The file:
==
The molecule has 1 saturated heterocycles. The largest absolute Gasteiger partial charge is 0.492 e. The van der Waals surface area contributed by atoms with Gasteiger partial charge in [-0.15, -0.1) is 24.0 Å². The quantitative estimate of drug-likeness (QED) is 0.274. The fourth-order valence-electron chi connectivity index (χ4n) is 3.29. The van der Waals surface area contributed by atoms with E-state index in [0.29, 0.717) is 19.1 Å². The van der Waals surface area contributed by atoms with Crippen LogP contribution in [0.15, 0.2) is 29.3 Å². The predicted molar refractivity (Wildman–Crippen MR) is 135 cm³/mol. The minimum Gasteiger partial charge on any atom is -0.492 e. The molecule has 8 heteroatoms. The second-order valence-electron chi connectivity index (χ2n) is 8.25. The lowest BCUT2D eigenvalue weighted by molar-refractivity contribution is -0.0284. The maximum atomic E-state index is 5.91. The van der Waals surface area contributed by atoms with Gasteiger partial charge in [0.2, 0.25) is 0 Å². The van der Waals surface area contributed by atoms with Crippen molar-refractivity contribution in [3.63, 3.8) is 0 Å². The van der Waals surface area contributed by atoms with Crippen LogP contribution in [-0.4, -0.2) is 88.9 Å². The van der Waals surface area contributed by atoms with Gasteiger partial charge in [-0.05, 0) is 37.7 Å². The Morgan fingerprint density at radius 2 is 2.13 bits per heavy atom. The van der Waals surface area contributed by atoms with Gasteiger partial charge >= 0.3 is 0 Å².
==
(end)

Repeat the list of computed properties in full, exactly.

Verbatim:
The molecule has 1 saturated heterocycles. The largest absolute Gasteiger partial charge is 0.492 e. The van der Waals surface area contributed by atoms with Gasteiger partial charge in [-0.15, -0.1) is 24.0 Å². The quantitative estimate of drug-likeness (QED) is 0.274. The fourth-order valence-electron chi connectivity index (χ4n) is 3.29. The van der Waals surface area contributed by atoms with E-state index in [0.29, 0.717) is 19.1 Å². The van der Waals surface area contributed by atoms with Crippen LogP contribution in [0.15, 0.2) is 29.3 Å². The predicted molar refractivity (Wildman–Crippen MR) is 135 cm³/mol. The minimum Gasteiger partial charge on any atom is -0.492 e. The molecule has 8 heteroatoms. The second-order valence-electron chi connectivity index (χ2n) is 8.25. The lowest BCUT2D eigenvalue weighted by molar-refractivity contribution is -0.0284. The maximum atomic E-state index is 5.91. The van der Waals surface area contributed by atoms with Gasteiger partial charge in [0.2, 0.25) is 0 Å². The van der Waals surface area contributed by atoms with Crippen molar-refractivity contribution in [3.63, 3.8) is 0 Å². The van der Waals surface area contributed by atoms with Crippen LogP contribution in [-0.4, -0.2) is 88.9 Å². The van der Waals surface area contributed by atoms with Gasteiger partial charge in [-0.05, 0) is 37.7 Å². The Morgan fingerprint density at radius 2 is 2.13 bits per heavy atom. The van der Waals surface area contributed by atoms with Gasteiger partial charge >= 0.3 is 0 Å².